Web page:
New technology has made the blue lights on campus effectively useless, and the money could be better spent elsewhere.
The University of Tulsa blue lights: what exactly do these lights provide? Security or false hope? There was a time when these lights were exactly what college campuses needed, but that time has passed. Before cell phones were commonplace, even just walking through the middle of campus carried tremendous risk. The search for a system that allowed a potential victim to alert campus security of a situation and have their location be marked was paramount. TU’s blue lights were perfect for that situation based off the resources they had then. They provided both a beacon of safety to the students and a sign from the university that security was a priority. However, the blue lights now are costly, ineffective and on their way out on many university campuses. To be clear, this is not an attack on the University of Tulsa, but it is merely the first of hopefully many calls for innovation considering the resources that we have now.
While I couldn’t find out what our security lights cost TU annually, I was able to dig up some costs from other universities. On the lower-spending end, Colorado State University spends about $5,000 annually for 64 boxes, while the University of North Carolina at Greensboro costs about $2,000 per box annually. With 41 telephone boxes on campus, that means that TU could be spending anywhere from $3,200 to $82,000 a year on telephone boxes that are used very scarcely. To give a frame of reference from the U.S. Bureau of Labor Statistics, a campus security guard generally makes between $26,000 and $35,000 a year. This money can be better spent elsewhere, and many universities have reallocated.
The University of Colorado Boulder is one such university. At the direction of Melissa Zak, the police chief of the CU-Boulder Police Department, all blue light towers have been removed. In an open letter to the public, Zak claimed that the misuse and disuse of the emergency alert system served as her reason for the removal. Not only did most emergency calls come from cell phones anyways, but “more than 90 percent of the calls CUPD [received] from ‘blue light’ phones are pranks or hang-ups” along with other non-emergency situations. Joining CU Boulder are other universities such as New Mexico State University, the University of Vermont and the University of California Davis. Some universities have even had students create apps as an alternative to the blue light system. I decided to try one of these apps for myself to see how effective it could be.
Companion: Personal Safety is a completely free app designed by students from the University of Michigan. When I downloaded Companion, it first prompted me for my phone number and then verified it through a text. After that, it had me set a Safety Pin (to verify my identity on trips) and then asked for permission for location, notifications, and motion activity. I then added the numbers of six people that I wanted to be my Companions, people who I knew I could call or message in unsafe situations. Once that was all set up, I set up a trip for myself on the app. I had the option to choose between a timed trip and a destination, this time I picked a destination and selected one friend from my Safety Circle. Once they accepted, the app kept my friend updated via text (they don’t even need to have it downloaded) of my progress through both status texts and a link to a livemap of my location. The livemap even included the names of all nearby buildings and residence buildings. During the journey, I could message my Companion or call 911 with just the press of a button. Along with these basic settings, the app also has Safety Triggers that can be manually turned on. These Triggers are activated if I run, I drop my device, my headphones are removed from the jack or if I go too far off course. Once a Trigger is activated, the app will automatically go into Alert Mode unless disabled in 15 seconds. Once Alert Mode is activated, the phone will emit loud noises and alert all Companions who can call campus security if you are unable. Overall, it is a worthy alternative to the blue light and one I hope the University of Tulsa considers adopting.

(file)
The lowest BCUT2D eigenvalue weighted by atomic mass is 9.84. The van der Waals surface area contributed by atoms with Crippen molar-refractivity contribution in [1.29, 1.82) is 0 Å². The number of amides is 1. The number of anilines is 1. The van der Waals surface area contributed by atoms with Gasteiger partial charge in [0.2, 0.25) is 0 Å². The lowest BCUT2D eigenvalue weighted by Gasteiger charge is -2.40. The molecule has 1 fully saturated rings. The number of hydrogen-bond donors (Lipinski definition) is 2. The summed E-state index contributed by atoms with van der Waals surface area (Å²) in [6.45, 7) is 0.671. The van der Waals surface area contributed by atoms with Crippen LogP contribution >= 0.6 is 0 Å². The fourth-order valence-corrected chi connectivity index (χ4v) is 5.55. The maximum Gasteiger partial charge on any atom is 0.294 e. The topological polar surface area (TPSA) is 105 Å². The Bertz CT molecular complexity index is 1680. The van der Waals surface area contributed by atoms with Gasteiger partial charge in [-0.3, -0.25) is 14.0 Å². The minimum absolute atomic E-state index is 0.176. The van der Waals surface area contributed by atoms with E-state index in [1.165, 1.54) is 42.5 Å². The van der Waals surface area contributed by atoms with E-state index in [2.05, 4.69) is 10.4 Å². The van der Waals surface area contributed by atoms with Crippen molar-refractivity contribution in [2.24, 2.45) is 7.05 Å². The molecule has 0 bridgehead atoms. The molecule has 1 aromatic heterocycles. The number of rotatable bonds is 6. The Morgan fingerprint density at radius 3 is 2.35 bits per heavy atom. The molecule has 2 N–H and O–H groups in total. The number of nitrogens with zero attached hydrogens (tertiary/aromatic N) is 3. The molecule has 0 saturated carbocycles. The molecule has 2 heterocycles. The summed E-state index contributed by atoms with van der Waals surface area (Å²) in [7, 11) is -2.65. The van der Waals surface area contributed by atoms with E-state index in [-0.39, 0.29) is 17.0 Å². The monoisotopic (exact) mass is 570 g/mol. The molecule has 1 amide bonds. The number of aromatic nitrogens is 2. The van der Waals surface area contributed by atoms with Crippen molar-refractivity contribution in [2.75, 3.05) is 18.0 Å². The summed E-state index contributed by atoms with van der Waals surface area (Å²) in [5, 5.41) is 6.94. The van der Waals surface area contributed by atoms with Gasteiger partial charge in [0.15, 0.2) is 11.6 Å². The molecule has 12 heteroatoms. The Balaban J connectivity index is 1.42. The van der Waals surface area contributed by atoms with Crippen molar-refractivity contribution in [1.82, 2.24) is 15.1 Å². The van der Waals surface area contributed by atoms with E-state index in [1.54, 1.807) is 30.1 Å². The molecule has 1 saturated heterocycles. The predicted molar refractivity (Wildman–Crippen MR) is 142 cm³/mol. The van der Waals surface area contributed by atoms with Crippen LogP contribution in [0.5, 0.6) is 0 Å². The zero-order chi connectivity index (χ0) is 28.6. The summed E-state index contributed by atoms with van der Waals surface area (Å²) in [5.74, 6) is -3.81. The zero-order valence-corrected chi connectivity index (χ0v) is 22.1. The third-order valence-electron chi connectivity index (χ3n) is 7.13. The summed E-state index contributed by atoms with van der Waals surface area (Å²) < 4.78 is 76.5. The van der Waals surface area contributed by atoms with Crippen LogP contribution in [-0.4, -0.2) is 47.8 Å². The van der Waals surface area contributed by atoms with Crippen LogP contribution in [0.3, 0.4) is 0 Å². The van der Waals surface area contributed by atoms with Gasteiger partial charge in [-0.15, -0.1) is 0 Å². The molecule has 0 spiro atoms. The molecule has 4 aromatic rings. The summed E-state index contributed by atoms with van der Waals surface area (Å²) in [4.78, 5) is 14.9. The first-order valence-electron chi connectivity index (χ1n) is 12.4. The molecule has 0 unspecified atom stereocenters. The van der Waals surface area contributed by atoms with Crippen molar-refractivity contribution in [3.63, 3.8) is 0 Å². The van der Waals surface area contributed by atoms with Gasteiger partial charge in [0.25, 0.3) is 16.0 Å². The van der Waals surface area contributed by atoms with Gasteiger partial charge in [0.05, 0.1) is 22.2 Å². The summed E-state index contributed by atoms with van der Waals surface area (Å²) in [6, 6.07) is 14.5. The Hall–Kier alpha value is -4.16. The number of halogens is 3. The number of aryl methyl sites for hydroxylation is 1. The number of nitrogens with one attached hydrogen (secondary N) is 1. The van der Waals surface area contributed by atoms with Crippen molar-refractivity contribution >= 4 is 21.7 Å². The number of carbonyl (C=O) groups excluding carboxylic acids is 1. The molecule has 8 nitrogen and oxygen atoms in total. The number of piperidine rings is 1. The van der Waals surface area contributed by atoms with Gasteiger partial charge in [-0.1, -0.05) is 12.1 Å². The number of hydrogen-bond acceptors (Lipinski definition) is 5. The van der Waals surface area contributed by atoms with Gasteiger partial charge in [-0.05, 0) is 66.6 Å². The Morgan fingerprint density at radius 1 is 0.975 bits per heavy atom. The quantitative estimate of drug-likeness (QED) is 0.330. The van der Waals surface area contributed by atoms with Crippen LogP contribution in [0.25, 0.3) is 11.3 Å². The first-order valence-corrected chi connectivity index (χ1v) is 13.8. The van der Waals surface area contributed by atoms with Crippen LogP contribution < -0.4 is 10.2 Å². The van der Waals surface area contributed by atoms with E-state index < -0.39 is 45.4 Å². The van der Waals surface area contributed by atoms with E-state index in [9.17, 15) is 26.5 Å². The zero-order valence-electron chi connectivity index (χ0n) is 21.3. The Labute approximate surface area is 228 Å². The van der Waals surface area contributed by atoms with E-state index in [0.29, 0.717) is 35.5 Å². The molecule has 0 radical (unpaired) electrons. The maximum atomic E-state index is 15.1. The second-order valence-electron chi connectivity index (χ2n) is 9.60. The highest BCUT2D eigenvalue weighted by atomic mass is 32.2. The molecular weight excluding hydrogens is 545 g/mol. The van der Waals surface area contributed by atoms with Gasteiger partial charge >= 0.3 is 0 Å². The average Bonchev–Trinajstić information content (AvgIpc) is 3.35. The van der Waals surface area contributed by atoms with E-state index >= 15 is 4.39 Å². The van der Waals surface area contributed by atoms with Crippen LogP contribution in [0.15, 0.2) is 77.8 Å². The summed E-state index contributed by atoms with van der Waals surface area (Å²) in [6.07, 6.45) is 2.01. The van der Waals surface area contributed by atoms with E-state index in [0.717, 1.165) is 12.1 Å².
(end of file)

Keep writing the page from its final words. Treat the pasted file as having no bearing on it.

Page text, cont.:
Granted, there are some limitations to app-based security measures, such as faulty GPS and the requirement to have a smartphone of some kind. However, that doesn’t mean the blue lights don’t have limitations of their own regarding location and availability. If an assailant is pursuing someone who is having to move from emergency light to emergency light, then the victim’s path could become much easier to predict. Also, if the victim suddenly has to veer off track, then that could throw off the responding officers. Whereas if the victim is using a phone that is constantly transmitting their location and has an open line to dispatch, then there is more of an opportunity for erratic movement and quicker rescues. That situation is one where I believe the pros outweigh the cons. This is possible if the victim has a cell phone, though not everyone does. If there is a time when you must cross campus without a phone, I would highly recommend trying to contact campus security via a residence hall desk phone or a friend’s phone to arrange an escort.
Safety is not always perfect or guaranteed, but using an outdated system is far riskier than the newer and more viable alternatives presented by today’s technology. While the blue lights stand as a physical indication of security on campus, their bark is more than their bite and their promise of safety may well be false. Removing them will be costly as progress always comes at a cost. However, when it comes to following through on that campus-wide promise of safety and security, no cost is too high.